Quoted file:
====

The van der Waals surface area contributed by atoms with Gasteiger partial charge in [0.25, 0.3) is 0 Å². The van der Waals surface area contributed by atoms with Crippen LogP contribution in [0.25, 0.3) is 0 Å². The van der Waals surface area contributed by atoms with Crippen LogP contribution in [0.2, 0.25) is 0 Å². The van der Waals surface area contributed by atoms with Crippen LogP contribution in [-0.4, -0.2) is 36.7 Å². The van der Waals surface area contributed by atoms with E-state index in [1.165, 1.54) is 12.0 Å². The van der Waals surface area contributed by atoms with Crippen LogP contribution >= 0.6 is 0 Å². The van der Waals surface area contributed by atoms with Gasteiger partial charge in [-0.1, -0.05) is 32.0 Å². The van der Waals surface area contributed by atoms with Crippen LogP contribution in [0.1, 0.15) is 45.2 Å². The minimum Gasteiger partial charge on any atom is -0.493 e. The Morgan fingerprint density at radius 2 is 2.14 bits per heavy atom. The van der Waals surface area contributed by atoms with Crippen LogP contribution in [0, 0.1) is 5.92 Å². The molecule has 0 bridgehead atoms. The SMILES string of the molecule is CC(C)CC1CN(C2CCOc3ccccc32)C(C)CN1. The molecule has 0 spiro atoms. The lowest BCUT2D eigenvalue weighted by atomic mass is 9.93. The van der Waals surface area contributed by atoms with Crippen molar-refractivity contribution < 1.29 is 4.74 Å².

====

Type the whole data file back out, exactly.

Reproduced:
The van der Waals surface area contributed by atoms with Gasteiger partial charge in [0.25, 0.3) is 0 Å². The van der Waals surface area contributed by atoms with Crippen LogP contribution in [0.25, 0.3) is 0 Å². The van der Waals surface area contributed by atoms with Crippen LogP contribution in [0.2, 0.25) is 0 Å². The van der Waals surface area contributed by atoms with Crippen LogP contribution in [-0.4, -0.2) is 36.7 Å². The van der Waals surface area contributed by atoms with E-state index in [1.165, 1.54) is 12.0 Å². The van der Waals surface area contributed by atoms with Crippen LogP contribution >= 0.6 is 0 Å². The van der Waals surface area contributed by atoms with Gasteiger partial charge in [-0.1, -0.05) is 32.0 Å². The van der Waals surface area contributed by atoms with Crippen LogP contribution in [0.1, 0.15) is 45.2 Å². The minimum Gasteiger partial charge on any atom is -0.493 e. The Morgan fingerprint density at radius 2 is 2.14 bits per heavy atom. The van der Waals surface area contributed by atoms with Crippen LogP contribution in [0, 0.1) is 5.92 Å². The molecule has 0 bridgehead atoms. The SMILES string of the molecule is CC(C)CC1CN(C2CCOc3ccccc32)C(C)CN1. The molecule has 0 spiro atoms. The lowest BCUT2D eigenvalue weighted by atomic mass is 9.93. The van der Waals surface area contributed by atoms with Crippen molar-refractivity contribution < 1.29 is 4.74 Å².